Speaker: Michael Sentef

Solid State Physics

IMPRS-UFAST core course
From a microscopic point of view, a solid is just a regular arrangement of atoms, embedded in a soup of electrons. Yet, a remarkably rich manifold of phenomena emerges from this simple starting point, ranging from simple metals and semiconductors to multiple kinds of magnetic order or superconductivity. In this course we will discuss basic properties of solids and their microscopic understanding. [more]

Superconductivity - IMPRS-UFAST focus course

IMPRS-UFAST focus course
This course covers the basic phenomenology and microscopic theory of superconductivity: - definition of superconductors and their thermodynamics - microscopic BCS theory: electron-phonon interaction, Fröhlich Hamiltonian, Cooper instability, mean-field theory, Bogoliubons [more]

Topological band theory - IMPRS-UFAST focus course

IMPRS-UFAST focus course
This course covers basic concepts in the topological classification of band structures of solids, the development of which led to the Physics Nobel Prize in 2016 for Thouless, Kosterlitz and Haldane. [more]

Hubbard Model

IMPRS-UFAST focus course
The Hubbard model is the drosophila of condensed matter physics. It is perhaps the simplest possible model capturing the competition between localization of electrons in solids due to Coulomb repulsion and delocalization in energy bands due to kinetic energy lowering. Invented in the early 1960s to descibe magnetism in transition-metal monoxides, it has been generalized and applied to a host of problems in condensed matter including heavy fermions or high-temperature superconductors. Despite its apparent simplicity it shows complicated phase diagrams that depend on dimensionality and lattice coordination as well as electronic filling, with only few exact solutions in limiting cases known to this date. [more]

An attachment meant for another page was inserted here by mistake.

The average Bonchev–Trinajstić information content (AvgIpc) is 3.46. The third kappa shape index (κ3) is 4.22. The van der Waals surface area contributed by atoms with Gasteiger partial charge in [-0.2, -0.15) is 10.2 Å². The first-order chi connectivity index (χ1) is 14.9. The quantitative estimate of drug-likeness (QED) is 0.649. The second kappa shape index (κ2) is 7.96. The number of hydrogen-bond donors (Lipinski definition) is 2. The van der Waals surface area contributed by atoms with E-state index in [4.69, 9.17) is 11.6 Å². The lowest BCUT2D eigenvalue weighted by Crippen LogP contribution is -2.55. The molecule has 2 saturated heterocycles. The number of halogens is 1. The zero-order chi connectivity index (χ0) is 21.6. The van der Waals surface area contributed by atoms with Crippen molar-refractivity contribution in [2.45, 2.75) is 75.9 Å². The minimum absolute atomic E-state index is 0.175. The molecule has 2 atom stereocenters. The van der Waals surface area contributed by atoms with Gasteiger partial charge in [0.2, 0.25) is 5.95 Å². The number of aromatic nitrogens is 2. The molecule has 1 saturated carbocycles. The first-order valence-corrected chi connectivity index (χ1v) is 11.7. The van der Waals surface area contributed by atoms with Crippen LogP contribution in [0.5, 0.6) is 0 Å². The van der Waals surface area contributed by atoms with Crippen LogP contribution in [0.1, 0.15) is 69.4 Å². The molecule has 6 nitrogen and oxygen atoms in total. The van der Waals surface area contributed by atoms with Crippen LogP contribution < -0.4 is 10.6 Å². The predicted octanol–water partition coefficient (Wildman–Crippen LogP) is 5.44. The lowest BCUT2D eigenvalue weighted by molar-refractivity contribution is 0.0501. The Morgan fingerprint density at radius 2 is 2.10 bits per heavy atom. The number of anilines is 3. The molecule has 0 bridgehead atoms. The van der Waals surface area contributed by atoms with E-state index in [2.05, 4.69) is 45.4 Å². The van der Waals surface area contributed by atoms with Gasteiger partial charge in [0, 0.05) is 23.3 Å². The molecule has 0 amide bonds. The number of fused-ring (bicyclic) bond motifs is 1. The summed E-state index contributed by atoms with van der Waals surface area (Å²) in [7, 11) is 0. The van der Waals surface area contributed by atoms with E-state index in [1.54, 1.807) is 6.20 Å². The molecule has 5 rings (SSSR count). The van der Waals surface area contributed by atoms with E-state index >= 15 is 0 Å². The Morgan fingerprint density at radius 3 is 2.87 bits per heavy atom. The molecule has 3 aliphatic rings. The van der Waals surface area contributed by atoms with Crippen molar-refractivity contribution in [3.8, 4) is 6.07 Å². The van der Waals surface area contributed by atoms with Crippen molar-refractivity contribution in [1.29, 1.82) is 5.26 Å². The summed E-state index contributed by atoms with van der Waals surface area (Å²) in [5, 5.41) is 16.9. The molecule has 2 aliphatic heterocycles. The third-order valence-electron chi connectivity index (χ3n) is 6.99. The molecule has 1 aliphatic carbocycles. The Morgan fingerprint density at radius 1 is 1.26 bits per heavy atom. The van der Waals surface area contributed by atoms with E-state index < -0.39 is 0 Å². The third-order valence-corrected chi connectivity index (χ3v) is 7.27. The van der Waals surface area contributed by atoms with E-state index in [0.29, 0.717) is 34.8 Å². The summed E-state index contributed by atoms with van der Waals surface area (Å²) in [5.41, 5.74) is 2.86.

Strong electronic correlations are a main driver behind many exciting phenomena in quantum many-body systems, ranging from correlated quantum materials (Mott transition, high-temperature superconductivity) to cold atoms in optical lattices. However, the strong-correlation problem still poses many challenges when it comes to a quantitative and even qualitative understanding of the relevant degrees of freedom and microscopic interactions that drive phase transitions in solids. Dynamical mean-field theory (DMFT), first developed in the late 1980s and 1990s, provides one key limit in which the correlation problem becomes tractable, namely the one of large spatial dimensions, or local self-energies. In this focus course we will discuss the basics behind DMFT and learn how this allows one to understand the paradigmatic Mott metal-to-insulator transition. [more]
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